The SEC’s Policy Of Destroying Records — And Letting Wall Street Get Away With Crimes

Ever wonder why exactly Wall Street seems to constantly avoid punishment for egregious violations and misdeeds? A new, explosive article in Rolling Stone tells how the Securities and Exchange Commission has been destroying records that could have led to further investigations of companies. The federal agency has been grossly neglecting its responsibility to monitor the financial sector by not maintaining older records of violations. As author Matt Taibbi puts it:

For the past two decades, according to a whistle-blower at the SEC who recently came forward to Congress, the agency has been systematically destroying records of its preliminary investigations once they are closed. By whitewashing the files of some of the nation’s worst financial criminals, the SEC has kept an entire generation of federal investigators in the dark about past inquiries into insider trading, fraud and market manipulation against companies like Goldman Sachs, Deutsche Bank and AIG. With a few strokes of the keyboard, the evidence gathered during thousands of investigations — “18,000 … including Madoff,” as one high-ranking SEC official put it during a panicked meeting about the destruction — has apparently disappeared forever into the wormhole of history.

All files are supposed to be maintained for at least 25 years, under a deal between the SEC and the National Archives and Records Administration. But that didn’t stop the SEC from directing staffers to destroy documents from preliminary inquiries, or “Matters Under Inquiry,” that did not receive approval from senior staff to become a formal investigation. The ramifications of this policy, as Taibbi notes, are serious: “Destroy the MUIs, and Wall Street banks can commit the exact same crime over and over, without anyone ever knowing.” He speculates that had the SEC been maintaining their records, they could have regulated Wall Street more effectively and consistently, possibly avoiding the 2008 economic collapse.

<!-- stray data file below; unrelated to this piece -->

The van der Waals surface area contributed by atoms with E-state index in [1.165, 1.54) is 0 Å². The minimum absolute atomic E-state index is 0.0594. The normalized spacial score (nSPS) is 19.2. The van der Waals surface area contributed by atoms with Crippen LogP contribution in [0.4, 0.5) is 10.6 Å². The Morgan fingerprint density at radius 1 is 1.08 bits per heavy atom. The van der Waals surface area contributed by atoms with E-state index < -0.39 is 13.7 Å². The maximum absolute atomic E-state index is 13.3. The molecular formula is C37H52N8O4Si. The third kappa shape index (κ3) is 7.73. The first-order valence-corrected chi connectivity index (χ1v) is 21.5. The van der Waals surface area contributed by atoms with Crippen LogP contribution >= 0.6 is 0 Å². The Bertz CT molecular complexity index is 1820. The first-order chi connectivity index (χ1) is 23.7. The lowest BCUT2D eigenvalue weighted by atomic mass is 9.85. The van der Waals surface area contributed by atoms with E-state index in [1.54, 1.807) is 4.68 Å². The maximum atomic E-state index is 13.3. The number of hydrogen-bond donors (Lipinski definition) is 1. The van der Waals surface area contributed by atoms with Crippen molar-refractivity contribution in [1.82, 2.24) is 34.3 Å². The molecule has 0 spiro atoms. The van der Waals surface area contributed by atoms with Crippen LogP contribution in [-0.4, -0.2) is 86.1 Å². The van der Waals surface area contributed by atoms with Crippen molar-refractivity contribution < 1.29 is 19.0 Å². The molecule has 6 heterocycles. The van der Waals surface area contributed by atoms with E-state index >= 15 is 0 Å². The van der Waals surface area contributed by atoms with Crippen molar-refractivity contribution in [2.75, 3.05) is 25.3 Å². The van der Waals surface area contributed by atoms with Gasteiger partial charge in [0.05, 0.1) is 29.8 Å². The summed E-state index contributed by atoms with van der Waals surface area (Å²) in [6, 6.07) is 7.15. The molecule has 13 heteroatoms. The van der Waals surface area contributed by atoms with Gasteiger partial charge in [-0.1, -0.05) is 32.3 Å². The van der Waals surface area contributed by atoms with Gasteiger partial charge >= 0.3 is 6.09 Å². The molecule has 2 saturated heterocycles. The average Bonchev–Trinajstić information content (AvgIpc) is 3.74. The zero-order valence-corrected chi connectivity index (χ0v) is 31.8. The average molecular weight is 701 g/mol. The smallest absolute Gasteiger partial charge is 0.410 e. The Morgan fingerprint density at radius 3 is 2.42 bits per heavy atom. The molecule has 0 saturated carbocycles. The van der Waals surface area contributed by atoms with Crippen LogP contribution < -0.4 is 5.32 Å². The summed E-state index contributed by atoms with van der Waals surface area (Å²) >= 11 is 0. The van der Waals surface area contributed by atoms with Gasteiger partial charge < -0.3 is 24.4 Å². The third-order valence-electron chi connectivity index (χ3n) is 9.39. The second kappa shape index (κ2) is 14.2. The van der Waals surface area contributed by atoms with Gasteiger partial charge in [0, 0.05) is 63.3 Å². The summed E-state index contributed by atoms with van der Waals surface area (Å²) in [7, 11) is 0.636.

Last month, an SEC attorney named Darcy Flynn brought the issue to Congress’ attention, saying the SEC had been destroying records of preliminary investigations since at least 1993 and that more than 9,000 case files were destroyed in that time.

The enforcement division of the SEC even spelled out the procedure in writing, on the commission’s internal website. “After you have closed a MUI that has not become an investigation,” the site advised staffers, “you should dispose of any documents obtained in connection with the MUI.”

Many of the destroyed files involved companies and individuals who would later play prominent roles in the economic meltdown of 2008. Two MUIs involving con artist Bernie Madoff vanished. So did a 2002 inquiry into financial fraud at Lehman Brothers, as well as a 2005 case of insider trading at the same soon-to-be-bankrupt bank. A 2009 preliminary investigation of insider trading by Goldman Sachs was deleted, along with records for at least three cases involving the infamous hedge fund SAC Capital.

The destruction of records by the SEC, as outlined by Flynn, is something far more than an administrative accident or bureaucratic fuck-up. It’s a symptom of the agency’s terminal brain damage. Somewhere along the line, those at the SEC responsible for policing America’s banks fell and hit their head on a big pile of Wall Street’s money – a blow from which the agency has never recovered.

Many within the federal agency have close relationships with the Wall Street companies they are supposed to monitor — leading to policies such as allowing companies to investigate themselves in some instances. Many members of the SEC’s senior management work for Wall Street as soon as they leave the agency, commonly representing the companies in later investigations. Given this “revolving door” between the SEC and Wall Street, it is understandable that many of the MUIs are not approved by senior management to become full investigations. This conflict of interest at the upper levels makes the destruction of important MUIs even worse.

For a fledgling MUI to become a formal investigation, it has to make the treacherous leap from the lower rungs of career-level staffers like Flynn all the way up to the revolving-door level at the top, where senior management is composed largely of high-priced appointees from the private sector who have strong social and professional ties to the very banks they are charged with regulating. And if senior management didn’t approve an investigation, the documents often wound up being destroyed — as Flynn would later discover.

In response to the whistleblower’s revelations, the SEC’s inspector general plans to investigate and issue a report, but the agency is still trying to avoid punishment by claiming the documents related to MUIs don’t meet the “federal definition of a record.”

Meanwhile, Sen. Charles Grassley, who is quoted in the article, has sent a letter to SEC Chair Mary Schapiro, writing, “If [the whistleblower’s] allegations are correct, the intentional destruction of at least 9,000 MUIs would appear to greatly handicap the SEC’s ability to create patterns in complex cases and calls into question the SEC’s ability to properly retain and catalog documents.”

Of course, Sen. Grassley’s letter and corresponding press release received more media coverage than Taibbi’s piece. But his entire exposé — with its numerous dark revelations — is, as usual, well worth the look.


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